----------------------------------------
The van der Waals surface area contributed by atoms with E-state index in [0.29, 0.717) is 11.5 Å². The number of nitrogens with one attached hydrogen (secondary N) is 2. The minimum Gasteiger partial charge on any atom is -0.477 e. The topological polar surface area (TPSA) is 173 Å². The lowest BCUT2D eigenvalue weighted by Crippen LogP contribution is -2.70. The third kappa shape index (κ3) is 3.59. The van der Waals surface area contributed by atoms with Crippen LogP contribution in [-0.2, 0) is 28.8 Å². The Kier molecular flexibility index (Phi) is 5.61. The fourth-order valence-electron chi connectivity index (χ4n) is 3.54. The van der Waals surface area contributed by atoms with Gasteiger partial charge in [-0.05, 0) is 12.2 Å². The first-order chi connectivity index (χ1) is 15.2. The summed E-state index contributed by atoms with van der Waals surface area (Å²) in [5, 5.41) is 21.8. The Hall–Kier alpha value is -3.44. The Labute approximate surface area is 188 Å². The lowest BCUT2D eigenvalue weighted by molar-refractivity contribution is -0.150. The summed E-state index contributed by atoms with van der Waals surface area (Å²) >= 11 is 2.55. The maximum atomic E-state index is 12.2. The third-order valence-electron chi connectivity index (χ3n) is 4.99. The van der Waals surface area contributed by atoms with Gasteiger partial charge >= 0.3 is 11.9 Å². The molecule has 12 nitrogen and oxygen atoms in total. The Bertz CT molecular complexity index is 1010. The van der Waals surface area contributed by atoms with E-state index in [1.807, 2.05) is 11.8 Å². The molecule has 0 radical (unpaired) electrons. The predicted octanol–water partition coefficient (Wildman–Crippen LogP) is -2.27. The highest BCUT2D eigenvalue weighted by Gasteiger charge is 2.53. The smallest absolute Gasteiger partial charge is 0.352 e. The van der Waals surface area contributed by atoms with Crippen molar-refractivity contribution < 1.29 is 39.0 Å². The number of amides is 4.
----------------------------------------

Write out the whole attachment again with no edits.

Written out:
The van der Waals surface area contributed by atoms with E-state index in [0.29, 0.717) is 11.5 Å². The number of nitrogens with one attached hydrogen (secondary N) is 2. The minimum Gasteiger partial charge on any atom is -0.477 e. The topological polar surface area (TPSA) is 173 Å². The lowest BCUT2D eigenvalue weighted by Crippen LogP contribution is -2.70. The third kappa shape index (κ3) is 3.59. The van der Waals surface area contributed by atoms with Crippen LogP contribution in [-0.2, 0) is 28.8 Å². The Kier molecular flexibility index (Phi) is 5.61. The fourth-order valence-electron chi connectivity index (χ4n) is 3.54. The van der Waals surface area contributed by atoms with Gasteiger partial charge in [-0.05, 0) is 12.2 Å². The first-order chi connectivity index (χ1) is 15.2. The summed E-state index contributed by atoms with van der Waals surface area (Å²) in [5, 5.41) is 21.8. The Hall–Kier alpha value is -3.44. The Labute approximate surface area is 188 Å². The lowest BCUT2D eigenvalue weighted by molar-refractivity contribution is -0.150. The summed E-state index contributed by atoms with van der Waals surface area (Å²) >= 11 is 2.55. The maximum atomic E-state index is 12.2. The third-order valence-electron chi connectivity index (χ3n) is 4.99. The van der Waals surface area contributed by atoms with Gasteiger partial charge >= 0.3 is 11.9 Å². The molecule has 12 nitrogen and oxygen atoms in total. The Bertz CT molecular complexity index is 1010. The van der Waals surface area contributed by atoms with E-state index in [1.807, 2.05) is 11.8 Å². The molecule has 0 radical (unpaired) electrons. The predicted octanol–water partition coefficient (Wildman–Crippen LogP) is -2.27. The highest BCUT2D eigenvalue weighted by Gasteiger charge is 2.53. The smallest absolute Gasteiger partial charge is 0.352 e. The van der Waals surface area contributed by atoms with Crippen molar-refractivity contribution < 1.29 is 39.0 Å². The number of amides is 4.